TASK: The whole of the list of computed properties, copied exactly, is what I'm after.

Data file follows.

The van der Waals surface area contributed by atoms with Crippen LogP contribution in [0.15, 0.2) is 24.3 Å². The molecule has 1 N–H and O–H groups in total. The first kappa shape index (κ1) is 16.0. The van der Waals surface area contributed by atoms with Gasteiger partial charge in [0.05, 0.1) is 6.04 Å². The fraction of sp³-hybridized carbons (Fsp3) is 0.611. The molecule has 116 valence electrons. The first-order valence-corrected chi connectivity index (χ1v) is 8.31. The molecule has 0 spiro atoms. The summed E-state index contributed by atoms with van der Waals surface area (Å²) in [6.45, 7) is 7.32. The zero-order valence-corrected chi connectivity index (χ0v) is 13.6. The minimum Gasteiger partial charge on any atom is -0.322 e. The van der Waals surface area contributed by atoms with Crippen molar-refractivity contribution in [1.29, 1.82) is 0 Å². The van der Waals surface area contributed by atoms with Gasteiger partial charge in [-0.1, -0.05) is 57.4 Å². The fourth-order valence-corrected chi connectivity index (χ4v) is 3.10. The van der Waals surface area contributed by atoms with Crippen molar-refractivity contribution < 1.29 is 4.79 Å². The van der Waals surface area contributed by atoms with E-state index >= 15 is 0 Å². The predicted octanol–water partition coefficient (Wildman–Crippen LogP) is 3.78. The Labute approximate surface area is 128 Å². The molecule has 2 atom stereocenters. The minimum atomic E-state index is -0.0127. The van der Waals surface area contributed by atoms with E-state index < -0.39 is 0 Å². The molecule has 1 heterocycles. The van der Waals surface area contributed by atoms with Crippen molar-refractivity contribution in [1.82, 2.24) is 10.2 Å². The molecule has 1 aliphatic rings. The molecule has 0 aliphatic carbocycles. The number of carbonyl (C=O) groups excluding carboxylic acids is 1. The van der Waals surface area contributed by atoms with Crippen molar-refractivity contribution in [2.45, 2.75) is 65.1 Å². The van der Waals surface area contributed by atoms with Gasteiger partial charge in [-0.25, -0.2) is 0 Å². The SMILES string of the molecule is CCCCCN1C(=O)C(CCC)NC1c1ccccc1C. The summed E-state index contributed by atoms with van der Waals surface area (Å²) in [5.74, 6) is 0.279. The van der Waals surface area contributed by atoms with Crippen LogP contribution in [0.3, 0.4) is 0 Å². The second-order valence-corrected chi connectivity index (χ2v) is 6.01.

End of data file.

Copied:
The van der Waals surface area contributed by atoms with Crippen LogP contribution in [0.15, 0.2) is 24.3 Å². The molecule has 1 N–H and O–H groups in total. The first kappa shape index (κ1) is 16.0. The van der Waals surface area contributed by atoms with Gasteiger partial charge in [0.05, 0.1) is 6.04 Å². The fraction of sp³-hybridized carbons (Fsp3) is 0.611. The molecule has 116 valence electrons. The first-order valence-corrected chi connectivity index (χ1v) is 8.31. The molecule has 0 spiro atoms. The summed E-state index contributed by atoms with van der Waals surface area (Å²) in [6.45, 7) is 7.32. The zero-order valence-corrected chi connectivity index (χ0v) is 13.6. The minimum Gasteiger partial charge on any atom is -0.322 e. The van der Waals surface area contributed by atoms with Crippen molar-refractivity contribution in [1.29, 1.82) is 0 Å². The van der Waals surface area contributed by atoms with Gasteiger partial charge in [-0.1, -0.05) is 57.4 Å². The fourth-order valence-corrected chi connectivity index (χ4v) is 3.10. The van der Waals surface area contributed by atoms with Crippen molar-refractivity contribution < 1.29 is 4.79 Å². The van der Waals surface area contributed by atoms with E-state index >= 15 is 0 Å². The predicted octanol–water partition coefficient (Wildman–Crippen LogP) is 3.78. The Labute approximate surface area is 128 Å². The molecule has 2 atom stereocenters. The minimum atomic E-state index is -0.0127. The van der Waals surface area contributed by atoms with E-state index < -0.39 is 0 Å². The molecule has 1 heterocycles. The van der Waals surface area contributed by atoms with Crippen molar-refractivity contribution in [1.82, 2.24) is 10.2 Å². The molecule has 1 aliphatic rings. The molecule has 0 aliphatic carbocycles. The number of carbonyl (C=O) groups excluding carboxylic acids is 1. The van der Waals surface area contributed by atoms with Crippen molar-refractivity contribution in [2.45, 2.75) is 65.1 Å². The van der Waals surface area contributed by atoms with Gasteiger partial charge in [-0.25, -0.2) is 0 Å². The SMILES string of the molecule is CCCCCN1C(=O)C(CCC)NC1c1ccccc1C. The summed E-state index contributed by atoms with van der Waals surface area (Å²) in [5.74, 6) is 0.279. The van der Waals surface area contributed by atoms with Crippen LogP contribution in [0.3, 0.4) is 0 Å². The second-order valence-corrected chi connectivity index (χ2v) is 6.01.